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Brain: Brodmann areas
Lateral surface.
Medial surface.
Latin '
Gray's subject #
Part of
BrainInfo/UW ancil-410
MeSH [1]

A Brodmann area is a region in the brain cortex defined in many different species based on its cytoarchitecture. Cytoarchitecture is the organization of the cortex as observed when a tissue is stained for nerve cells.

Brodmann areas were originally defined by Korbinian Brodmann and referred to by numbers from 1 to 52. Some of the original areas have been subdivided further and referred to, e.g., as "23a" and "23b". The same number in different species does not necessarily represent structurally homologous areas.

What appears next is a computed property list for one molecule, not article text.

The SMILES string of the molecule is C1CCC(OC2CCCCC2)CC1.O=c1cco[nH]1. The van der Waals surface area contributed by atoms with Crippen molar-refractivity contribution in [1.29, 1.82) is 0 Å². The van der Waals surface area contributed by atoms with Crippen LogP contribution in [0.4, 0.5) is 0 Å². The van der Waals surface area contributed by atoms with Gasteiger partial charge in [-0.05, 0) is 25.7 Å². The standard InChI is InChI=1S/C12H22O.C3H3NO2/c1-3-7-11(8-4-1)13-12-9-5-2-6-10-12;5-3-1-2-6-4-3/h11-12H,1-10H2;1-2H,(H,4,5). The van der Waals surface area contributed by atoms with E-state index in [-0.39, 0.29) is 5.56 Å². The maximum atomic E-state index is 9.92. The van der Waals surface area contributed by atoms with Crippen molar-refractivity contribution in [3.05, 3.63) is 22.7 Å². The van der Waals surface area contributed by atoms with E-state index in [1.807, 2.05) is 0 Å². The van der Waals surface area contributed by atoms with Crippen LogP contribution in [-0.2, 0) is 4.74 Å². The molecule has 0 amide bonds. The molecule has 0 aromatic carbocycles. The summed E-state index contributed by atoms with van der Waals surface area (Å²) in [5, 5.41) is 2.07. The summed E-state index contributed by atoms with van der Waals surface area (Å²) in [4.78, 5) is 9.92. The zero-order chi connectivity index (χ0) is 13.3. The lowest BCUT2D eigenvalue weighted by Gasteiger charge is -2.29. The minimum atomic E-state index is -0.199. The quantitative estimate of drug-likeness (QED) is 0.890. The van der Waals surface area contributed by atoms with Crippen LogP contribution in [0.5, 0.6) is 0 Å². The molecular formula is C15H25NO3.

Brodmann areas for human beings:

(*) Area only found in non-human primates.


When von Bonin and Bailey were to construct a brain map for the macaque monkey they found the description of Brodmann inadequate and wrote:

Brodmann (1907), it is true, prepared a map of the human brain which has been widely reproduced, but, unfortunately, the data on which it was based was never published[1]

They instead used the cytoarchitechtonic scheme of Economo and Koskinas published in 1925 which had the "only acceptable detailed description of the human cortex".

See also


  1. Gerhardt von Bonin, Percival Bailey, The Neocortex of Macaca Mulatta, The University of Illinois Press, Urbana, Illinois, 1925.

External links